Reports are emerging that Tamerlan and Dzkhokhar Tsarnaev, the brothers allegedly responsible for the April 15 Boston Marathon bombings, were radicalized, at least in part, by radical cleric Anwar al-Awlaki.
Dzokhar, the surviving Tsarnaev brother, reportedly told law enforcement officials that he and his brother were inspired by Awlaki sermons available online. Awlaki, an American-born Muslim cleric who encouraged attacks against America and the West, delivered his ideology of extreme intolerance and violence to English-speaking online audiences for several years.
Prior to his death in a U.S. drone strike in Yemen on September 30, 2011, Awlaki influenced a generation of extremists in the U.S and abroad. One indication of Awlaki’s widespread influence is the number of extremists that have been found in possession of his materials. In addition to the Boston Bombings, Awlaki’s influence can be seen in at least nine other plots:
- Quazi Nafis, who pleaded guilty to attempting to bomb the New York Federal Reserve Building in October 2012, reportedly watched Awlaki videos and admired him, according to friends and federal officials.
- Adel Daoud, who was arrested in September 2012 and charged with plotting to bomb a Chicago-area bar, shared Awlaki lectures with his friends.
- Jose Pimentel, who was arrested and charged with state-level terrorism offense in New York for planning to attack military personnel and other targets in November 2011, posted at least fifteen Awlaki videos to his YouTube channel. On his website, Pimentel called Awlaki “The Destroyer Of The US” and posted transcripts of his messages. Pimentel reportedly accelerated his bomb-building efforts in response to Awlaki’s death in a US drone strike in September 2011.
- Abu Khalid Abdul-Latif, who was sentenced for his plot to attack a military facility in Seattle in June 2011, subscribed to a YouTube channel featuring Awlaki videos. In one of the videos Abdul-Latif made himself, he laments that President Obama “put a hit out on Anwar al-Awlaki, our brother sheikh.”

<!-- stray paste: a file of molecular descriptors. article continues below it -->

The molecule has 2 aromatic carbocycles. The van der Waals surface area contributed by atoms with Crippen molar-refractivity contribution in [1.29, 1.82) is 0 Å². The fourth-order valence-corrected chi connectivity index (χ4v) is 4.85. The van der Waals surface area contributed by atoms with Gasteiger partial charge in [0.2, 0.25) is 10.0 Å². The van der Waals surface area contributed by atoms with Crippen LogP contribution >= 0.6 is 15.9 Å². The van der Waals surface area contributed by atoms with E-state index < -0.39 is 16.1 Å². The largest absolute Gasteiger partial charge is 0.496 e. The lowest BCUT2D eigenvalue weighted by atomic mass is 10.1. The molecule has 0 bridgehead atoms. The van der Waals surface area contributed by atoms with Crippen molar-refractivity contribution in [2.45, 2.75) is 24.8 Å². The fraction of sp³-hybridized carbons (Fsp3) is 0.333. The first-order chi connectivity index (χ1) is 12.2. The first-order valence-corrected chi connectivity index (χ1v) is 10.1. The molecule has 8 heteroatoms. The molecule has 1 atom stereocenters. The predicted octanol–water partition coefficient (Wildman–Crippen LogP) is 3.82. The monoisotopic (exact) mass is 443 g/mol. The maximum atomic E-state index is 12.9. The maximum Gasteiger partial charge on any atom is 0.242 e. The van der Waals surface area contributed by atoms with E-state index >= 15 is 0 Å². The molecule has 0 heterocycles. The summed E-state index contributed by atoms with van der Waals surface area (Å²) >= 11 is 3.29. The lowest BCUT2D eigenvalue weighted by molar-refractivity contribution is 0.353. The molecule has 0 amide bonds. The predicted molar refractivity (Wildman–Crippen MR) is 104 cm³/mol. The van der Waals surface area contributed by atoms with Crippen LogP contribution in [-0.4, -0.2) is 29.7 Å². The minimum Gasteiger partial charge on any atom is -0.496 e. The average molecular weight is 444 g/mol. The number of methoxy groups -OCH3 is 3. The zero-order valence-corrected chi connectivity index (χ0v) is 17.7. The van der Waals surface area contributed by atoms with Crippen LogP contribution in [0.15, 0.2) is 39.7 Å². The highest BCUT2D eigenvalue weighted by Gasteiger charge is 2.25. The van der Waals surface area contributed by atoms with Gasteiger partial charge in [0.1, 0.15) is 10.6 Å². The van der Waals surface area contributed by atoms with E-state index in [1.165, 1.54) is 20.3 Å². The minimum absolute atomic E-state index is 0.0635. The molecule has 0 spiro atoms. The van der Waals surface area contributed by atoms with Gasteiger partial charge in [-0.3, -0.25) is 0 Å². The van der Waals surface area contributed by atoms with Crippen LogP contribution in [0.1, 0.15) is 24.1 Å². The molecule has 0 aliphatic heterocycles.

- Antonio Martinez, who was sentenced for attempting to detonate what he believed to be a car bomb at a Maryland Army recruiting center in December 2010, conveyed to an undercover informant his admiration for Awlaki. On his Facebook profile, Martinez similarly broadcast his appreciation of Awlaki, writing, “I love Sheikh Anwar al Awlaki for the sake of ALLAH. A real inspiration for the Ummah, I dont care if he is on the terrorist list! May ALLAH give him Kire amen [sic].”
- Farooque Ahmed, who was sentenced for his role in a plot to attack DC-area public transportation in 2010, was found to be in possession of CDs containing Awlaki lectures and speeches.
- Faisal Shahzad, who was sentenced to life in prison for his failed attempt to bomb Times Square in 2010, told investigators he was influenced by Awlaki.
- Nidal Hasan, who killed 13 people at Fort Hood, Texas, sent 16 emails to Awlaki and received two responses. In the aftermath of the attack, Awlaki claimed he “blessed the act because it was against a military target,” gave Hasan “permission to carry out his attacks at Fort Hood,” and instructed him to “kill other American soldiers,” although his email responses were relatively innocuous.
- Five men who conspired to attack the Fort Dix army base in New Jersey in 2007 were reportedly in possession of an Awlaki sermon and were also reportedly recorded discussing the lecture enthusiastically.
Awlaki was also a contributor to Inspire magazine which influenced numerous international and domestic extremists motivated by radical interpretations of Islam. Federal law enforcement officials reportedly confirmed that the Tsarnaev brothers got bomb-making instructions from Inspire magazine.
Additionally, Awlaki is believed to have personally instructed Umar Farouk Abdulmutallab to detonate his bomb aboard a transatlantic flight from Amsterdam to Detroit on Christmas Day 2009 over American airspace in order to maximize casualties.
Awlaki’s influence is not limited to plots. His propaganda also influenced a number of individuals accused of providing or attempting to provide material support to terrorists. Recent examples include Abdella Tounisi, four individuals from California, Randy “Rasheed” Wilson and Mohammad Abukhdair. Notably, several American extremists communicated with Awlaki directly, including Nidal Hassan, Zachary Chesser and Barry Bujol, Jr.
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